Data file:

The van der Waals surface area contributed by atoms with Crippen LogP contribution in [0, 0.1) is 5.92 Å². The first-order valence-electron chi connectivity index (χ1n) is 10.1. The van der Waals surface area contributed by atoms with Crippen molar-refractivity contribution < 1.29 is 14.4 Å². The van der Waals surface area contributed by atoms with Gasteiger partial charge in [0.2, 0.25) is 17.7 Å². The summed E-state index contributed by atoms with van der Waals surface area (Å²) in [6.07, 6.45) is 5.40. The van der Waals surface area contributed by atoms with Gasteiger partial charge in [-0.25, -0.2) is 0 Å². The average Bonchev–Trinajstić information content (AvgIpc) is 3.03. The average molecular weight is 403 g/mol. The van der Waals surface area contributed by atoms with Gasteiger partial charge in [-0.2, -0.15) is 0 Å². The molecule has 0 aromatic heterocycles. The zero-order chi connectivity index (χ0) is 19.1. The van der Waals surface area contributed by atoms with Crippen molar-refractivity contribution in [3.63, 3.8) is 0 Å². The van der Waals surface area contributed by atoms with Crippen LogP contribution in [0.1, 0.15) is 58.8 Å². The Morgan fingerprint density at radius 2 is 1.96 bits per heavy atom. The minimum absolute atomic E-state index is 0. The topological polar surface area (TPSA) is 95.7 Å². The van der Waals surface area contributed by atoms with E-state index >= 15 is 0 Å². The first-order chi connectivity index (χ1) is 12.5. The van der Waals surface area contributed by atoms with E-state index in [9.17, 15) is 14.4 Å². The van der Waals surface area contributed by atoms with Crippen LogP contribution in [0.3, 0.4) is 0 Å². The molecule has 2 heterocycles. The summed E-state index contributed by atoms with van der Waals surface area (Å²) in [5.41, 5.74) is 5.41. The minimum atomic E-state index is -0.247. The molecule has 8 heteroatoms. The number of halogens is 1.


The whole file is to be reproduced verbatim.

The van der Waals surface area contributed by atoms with Crippen LogP contribution in [0, 0.1) is 5.92 Å². The first-order valence-electron chi connectivity index (χ1n) is 10.1. The van der Waals surface area contributed by atoms with Crippen molar-refractivity contribution < 1.29 is 14.4 Å². The van der Waals surface area contributed by atoms with Gasteiger partial charge in [0.2, 0.25) is 17.7 Å². The summed E-state index contributed by atoms with van der Waals surface area (Å²) in [6.07, 6.45) is 5.40. The van der Waals surface area contributed by atoms with Gasteiger partial charge in [-0.25, -0.2) is 0 Å². The average Bonchev–Trinajstić information content (AvgIpc) is 3.03. The average molecular weight is 403 g/mol. The van der Waals surface area contributed by atoms with Gasteiger partial charge in [-0.2, -0.15) is 0 Å². The molecule has 0 aromatic heterocycles. The zero-order chi connectivity index (χ0) is 19.1. The van der Waals surface area contributed by atoms with Crippen molar-refractivity contribution in [3.63, 3.8) is 0 Å². The van der Waals surface area contributed by atoms with Crippen LogP contribution in [0.1, 0.15) is 58.8 Å². The Morgan fingerprint density at radius 2 is 1.96 bits per heavy atom. The minimum absolute atomic E-state index is 0. The topological polar surface area (TPSA) is 95.7 Å². The van der Waals surface area contributed by atoms with E-state index >= 15 is 0 Å². The first-order chi connectivity index (χ1) is 12.5. The van der Waals surface area contributed by atoms with E-state index in [9.17, 15) is 14.4 Å². The van der Waals surface area contributed by atoms with Crippen LogP contribution in [0.3, 0.4) is 0 Å². The molecule has 2 heterocycles. The summed E-state index contributed by atoms with van der Waals surface area (Å²) in [5.41, 5.74) is 5.41. The minimum atomic E-state index is -0.247. The molecule has 8 heteroatoms. The number of halogens is 1.